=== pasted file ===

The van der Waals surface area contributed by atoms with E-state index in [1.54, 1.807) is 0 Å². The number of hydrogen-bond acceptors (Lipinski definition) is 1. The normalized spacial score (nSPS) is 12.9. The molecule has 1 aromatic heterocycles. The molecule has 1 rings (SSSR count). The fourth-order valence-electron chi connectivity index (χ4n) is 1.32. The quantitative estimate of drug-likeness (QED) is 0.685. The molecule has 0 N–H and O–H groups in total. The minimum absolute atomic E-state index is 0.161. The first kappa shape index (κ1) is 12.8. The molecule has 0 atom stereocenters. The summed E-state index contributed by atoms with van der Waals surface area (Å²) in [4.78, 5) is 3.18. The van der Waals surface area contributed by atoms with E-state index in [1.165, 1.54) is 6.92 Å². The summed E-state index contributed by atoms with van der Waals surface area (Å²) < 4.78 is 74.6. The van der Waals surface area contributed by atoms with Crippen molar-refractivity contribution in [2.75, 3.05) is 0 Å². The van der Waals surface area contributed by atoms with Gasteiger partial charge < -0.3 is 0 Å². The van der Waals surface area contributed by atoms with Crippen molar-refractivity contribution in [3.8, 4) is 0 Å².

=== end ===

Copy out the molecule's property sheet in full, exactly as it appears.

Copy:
The van der Waals surface area contributed by atoms with E-state index in [1.54, 1.807) is 0 Å². The number of hydrogen-bond acceptors (Lipinski definition) is 1. The normalized spacial score (nSPS) is 12.9. The molecule has 1 aromatic heterocycles. The molecule has 1 rings (SSSR count). The fourth-order valence-electron chi connectivity index (χ4n) is 1.32. The quantitative estimate of drug-likeness (QED) is 0.685. The molecule has 0 N–H and O–H groups in total. The minimum absolute atomic E-state index is 0.161. The first kappa shape index (κ1) is 12.8. The molecule has 0 atom stereocenters. The summed E-state index contributed by atoms with van der Waals surface area (Å²) in [4.78, 5) is 3.18. The van der Waals surface area contributed by atoms with E-state index in [1.165, 1.54) is 6.92 Å². The summed E-state index contributed by atoms with van der Waals surface area (Å²) < 4.78 is 74.6. The van der Waals surface area contributed by atoms with Crippen molar-refractivity contribution in [2.75, 3.05) is 0 Å². The van der Waals surface area contributed by atoms with Gasteiger partial charge < -0.3 is 0 Å². The van der Waals surface area contributed by atoms with Crippen molar-refractivity contribution in [3.8, 4) is 0 Å².